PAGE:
Political

Liberal Democrat Newswire #17: what have the Liberal Democrats achieved in government?

If you are on my email newsletter list, earlier today you’ll have received Liberal Democrat Newswire #17, including a specially commissioned infographic setting out the Liberal Democrat achievements in government. You can now also read it in full below.

To make sure you don’t miss out on future email newsletters, sign up here. The next one will be a post-conference special with news and analysis of Nick Clegg’s conference speech.

Conservative blogger Tim Montgomerie has an interesting take on the infograhic, which you can read here.

My infograhpic is, however, not quite so good as THE BEST INFOGRAPHIC EVER:

Mark Pack

Newsletter #17
Me

Wednesday 7 March 2012

Dear Friend

Welcome to the latest edition of my monthly newsletter, containing an exclusive infographic about the main achievements of the Liberal Democrats in coalition government. As that’s a major production, the rest of the newsletter is shorter than usual, previewing the Liberal Democrat spring conference.

The next edition will be my now nearly traditional post-conference special, containing analysis and background on Nick Clegg’s keynote speech. Expect it in your inboxes on Sunday.

Thanks for reading,

Mark

+++ INFOGRAPHIC +++

Lib Dem infographicAt times I’ve been frustrated at the varying and even inconsistent messages put out by Liberal Democrat ministers about what the party is achieving in government. So I’ve put together an exclusive infographic setting out the main Liberal Democrat achievements in government.

You can view it online at https://www.markpack.org.uk/libdem-infographic/ and by all means make use of it in print or online elsewhere if you wish. I just ask that if you do, you include a link back to the original source for the infographic. (Details are at its foot.)

Thank you to the party’s Policy Unit for helping with my research and to Kath Harding for the design. The responsibility for what to list and how to describe it rests with myself however.

Liberal Democrat spring conference

The weekend of 9-11 March sees the Liberal Democrats gather for the Spring 2012 conference, this time in Gateshead. As is becoming traditional for the party’s spring conferences, the NHS is likely to be top of the list of controversies.

There isn’t a motion already on the agenda on the NHS but there is a slot for a topical or emergency motion on the Sunday morning. The most likely outcome is that a motion on the Health and Social Care Bill gets debated in that slot. Unlike the autumn 2011 Liberal Democrat conference, the development of events in Parliament means submitting a motion that gets ruled in order should be straight-forward.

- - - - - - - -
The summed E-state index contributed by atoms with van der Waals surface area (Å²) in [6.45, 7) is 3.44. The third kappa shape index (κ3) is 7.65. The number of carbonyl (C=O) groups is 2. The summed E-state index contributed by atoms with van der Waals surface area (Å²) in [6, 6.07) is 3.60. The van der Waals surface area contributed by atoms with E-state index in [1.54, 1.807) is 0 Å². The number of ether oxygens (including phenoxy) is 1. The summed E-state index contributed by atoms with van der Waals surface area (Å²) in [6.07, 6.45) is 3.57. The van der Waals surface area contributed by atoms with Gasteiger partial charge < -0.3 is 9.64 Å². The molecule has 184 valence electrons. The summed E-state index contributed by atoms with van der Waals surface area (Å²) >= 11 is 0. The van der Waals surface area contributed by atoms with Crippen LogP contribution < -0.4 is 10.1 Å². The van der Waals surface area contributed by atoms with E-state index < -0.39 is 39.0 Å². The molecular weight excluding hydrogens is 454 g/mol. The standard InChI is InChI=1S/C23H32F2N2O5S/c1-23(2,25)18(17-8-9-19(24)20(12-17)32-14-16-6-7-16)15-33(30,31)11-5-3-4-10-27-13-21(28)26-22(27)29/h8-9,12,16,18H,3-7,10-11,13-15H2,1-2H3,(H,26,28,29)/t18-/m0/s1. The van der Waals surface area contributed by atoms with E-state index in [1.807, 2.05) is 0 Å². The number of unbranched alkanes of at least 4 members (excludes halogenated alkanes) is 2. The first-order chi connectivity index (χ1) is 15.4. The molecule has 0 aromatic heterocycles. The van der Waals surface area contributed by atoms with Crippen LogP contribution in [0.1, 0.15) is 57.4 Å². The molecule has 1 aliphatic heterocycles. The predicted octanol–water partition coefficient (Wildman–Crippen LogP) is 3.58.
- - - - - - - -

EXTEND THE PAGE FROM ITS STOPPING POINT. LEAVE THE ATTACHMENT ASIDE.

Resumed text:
The other major issue jostling for a slot will be welfare reform. If, as I expect, it loses out in the ballot, it can still be raised at several other points over the weekend – including the Nick Clegg Q&A session and the reports from the Parliamentary Parties. With the latter also scheduled for the Sunday morning, an earlier rise than many are used to on the Sunday of conference may be wise!

Amongst the other items up for debate is the long-running question of what sort of extra wealth taxation the Liberal Democrats should support. The choice of which wealth taxes to support has been a matter of some controversy in the party, and conference gives a chance to settle that with a proposal for a 1% annual levy on the value of a property that exceeds £2m. The motion rather anxiously proclaims that this would only hit 0.1% of people. It would hit rather more headlines however and would stake out a clearly different approach from that of Conservatives.

Also of note is the proposal to change the party’s “triple lock” procedure for deciding what to do in circumstances such as a hung Parliament.  Although seen to have generally worked well in May 2010, it was not a perfect mechanism for party democracy and an updated version to account for those lessons and a ruling of the party’s Federal Appeals Panel is being presented to conference.

Superficially the proposals retain the key elements of party consultation culminating with a vote at a special conference before the leader can take the party into coalition. However, all is not quite as it seems – as evidenced by a rather mild comment from myself about it resulting in an amusing mini-blizzard of communications from party officials and staffers to me, offering to talk about it. All just to provide helpful background, you understand.

The proposal expands the number of people to be consulted or involved in future hung Parliament negotiations, but removes the possibility of balloting all party members, removes the Federal Executive’s veto and reduces the size of majorities required.

The case for the change is that if you involve more people it becomes impractical to have all of them retain the same sorts of vetoes as under the old system, and there is still a binding vote at party conference. The case against is two-fold – first, that it is removing or weakening several parts of the lock and, second, in so doing may also undermine the hand of party negotiators. The more steps they can honestly say they have to get their party to agree to, the stronger their position when arguing, “Look, we really need just one more concession if we’re going to get this through…”.

A two-thirds majority is needed for the change, making it potentially a close vote if there are strong speeches made against the change.

Further conference information

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Thank you for reading

I hope you’re found this newsletter interesting, informative, useful – or all three!

If you have enjoyed reading it, why not share it with others?

Best wishes,

Mark

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